Our endocannabinoid system explained

Like in the case of the opioid system reacting to opioids (morphine, codeine), humans have a distinct receptor system for cannabinoids. The endocannabinoid system contains cannabinoid receptors and influences the activity of many other body systems. The phytocannabinoids of the cannabis plant work in a similar way to our naturally produced endocannabinoids.

Cannabinoid receptors

The human brain and other organs contain naturally occurring cannabinoid (CB) receptors and the chemicals that bind to them. This is called the human endocannabinoid system (ECS). The system’s role is to maintain our body’s ability to function normally by influencing the functioning of other systems. It plays a critical role in our nervous system, and regulates multiple physiological processes. This includes the adjustment of our response to pain, appetite, digestion, sleep, mood, inflammation, and memory.

The endocannabinoid system also influences seizure thresholds (i.e. in epilepsy), coordination, and other processes such as the immune system, heart function, sensory integration (touch, balance, sense of space), fertility, bone physiology, the central stress response system (the HPAA), neural development, and eye pressure.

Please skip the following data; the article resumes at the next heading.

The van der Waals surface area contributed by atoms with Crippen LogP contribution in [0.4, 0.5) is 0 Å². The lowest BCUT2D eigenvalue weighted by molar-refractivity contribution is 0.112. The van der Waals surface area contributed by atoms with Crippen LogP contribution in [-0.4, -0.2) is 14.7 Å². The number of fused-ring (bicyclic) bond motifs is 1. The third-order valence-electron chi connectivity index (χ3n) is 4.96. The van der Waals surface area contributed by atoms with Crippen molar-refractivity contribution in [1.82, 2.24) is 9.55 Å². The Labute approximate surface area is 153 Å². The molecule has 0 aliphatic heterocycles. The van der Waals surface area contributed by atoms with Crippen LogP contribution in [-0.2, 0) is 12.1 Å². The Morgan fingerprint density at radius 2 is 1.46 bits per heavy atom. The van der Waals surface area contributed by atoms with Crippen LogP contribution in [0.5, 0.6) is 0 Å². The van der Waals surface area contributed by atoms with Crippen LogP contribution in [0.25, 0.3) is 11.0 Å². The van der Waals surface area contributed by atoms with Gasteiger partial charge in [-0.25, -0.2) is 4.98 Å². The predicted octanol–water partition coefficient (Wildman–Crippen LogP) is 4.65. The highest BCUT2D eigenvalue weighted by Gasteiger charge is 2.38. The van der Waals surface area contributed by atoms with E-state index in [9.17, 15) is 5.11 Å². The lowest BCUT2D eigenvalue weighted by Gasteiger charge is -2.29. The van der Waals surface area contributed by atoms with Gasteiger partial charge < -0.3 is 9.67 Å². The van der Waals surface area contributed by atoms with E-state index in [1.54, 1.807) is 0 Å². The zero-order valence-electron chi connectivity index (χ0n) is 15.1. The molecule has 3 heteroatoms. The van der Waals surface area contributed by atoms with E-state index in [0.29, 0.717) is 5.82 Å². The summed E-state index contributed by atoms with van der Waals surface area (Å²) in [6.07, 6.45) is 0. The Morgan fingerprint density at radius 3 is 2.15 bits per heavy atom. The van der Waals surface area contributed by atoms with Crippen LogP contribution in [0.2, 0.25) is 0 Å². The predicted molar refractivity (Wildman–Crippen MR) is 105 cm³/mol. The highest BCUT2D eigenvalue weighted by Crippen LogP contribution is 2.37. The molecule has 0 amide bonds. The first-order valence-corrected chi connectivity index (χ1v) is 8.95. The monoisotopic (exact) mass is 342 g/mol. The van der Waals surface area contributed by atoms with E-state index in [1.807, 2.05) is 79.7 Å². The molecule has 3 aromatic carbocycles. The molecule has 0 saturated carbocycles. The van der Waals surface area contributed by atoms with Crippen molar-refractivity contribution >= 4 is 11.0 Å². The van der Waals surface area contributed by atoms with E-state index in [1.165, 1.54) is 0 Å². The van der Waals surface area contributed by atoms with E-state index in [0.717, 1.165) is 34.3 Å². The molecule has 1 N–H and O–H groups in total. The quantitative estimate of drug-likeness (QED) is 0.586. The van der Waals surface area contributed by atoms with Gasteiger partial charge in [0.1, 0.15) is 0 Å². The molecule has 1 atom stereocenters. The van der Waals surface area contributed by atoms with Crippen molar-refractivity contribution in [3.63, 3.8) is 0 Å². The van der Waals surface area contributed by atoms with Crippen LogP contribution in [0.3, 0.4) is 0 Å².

Cannabinoid receptors

Endocannabinoids

Humans produce their own cannabinoids, the endocannabinoids. These endocannabinoids act on, or stimulate, the cannabinoid receptors. These compounds act in a similar way to phytocannabinoids which also bind to the receptors. The plant cannabinoids are called phytocannabinoids. They are the unique constituents of the cannabis plant. Tetrahydrocannabinol (THC) and cannabidiol (CBD) are the main constituents. There are other cannabinoids, but currently far less is known about them.

For example, the CB1 receptor is located in a number of regions of the brain which control various physical and behavioural functions. As a result, cannabinoids influence sensory and motor responsiveness (movement), heart rate, emotional reactions, appetite and nausea/vomiting, sensitivity to pain, learning and memory, and high-level decision making. As our knowledge of the human endocannabinoid system develops so will our understanding of how the phytocannabinoids, THC, CBD and other cannabinoids work. This understanding will lead to better medicines.

Endocannabinoidsystem (EDS)

GPCRs

Cannabinoid receptors are G-protein-coupled receptors (GPCRs). GPCRs are found on the surface of our cells. These receptors are said to ‘act like an inbox for messages, talking with cells and therefore our body’. GPCRs have a great number of functions in the human body. As a result, many medicines, including medicinal cannabis, work on GPCRs. Humans produce endocannabinoids which interact with the GPCRs CB1 and CB2. We know the most about the endocannabinoids anandamide (AEA) and 2-arachidonoylglycerol (2-AG).

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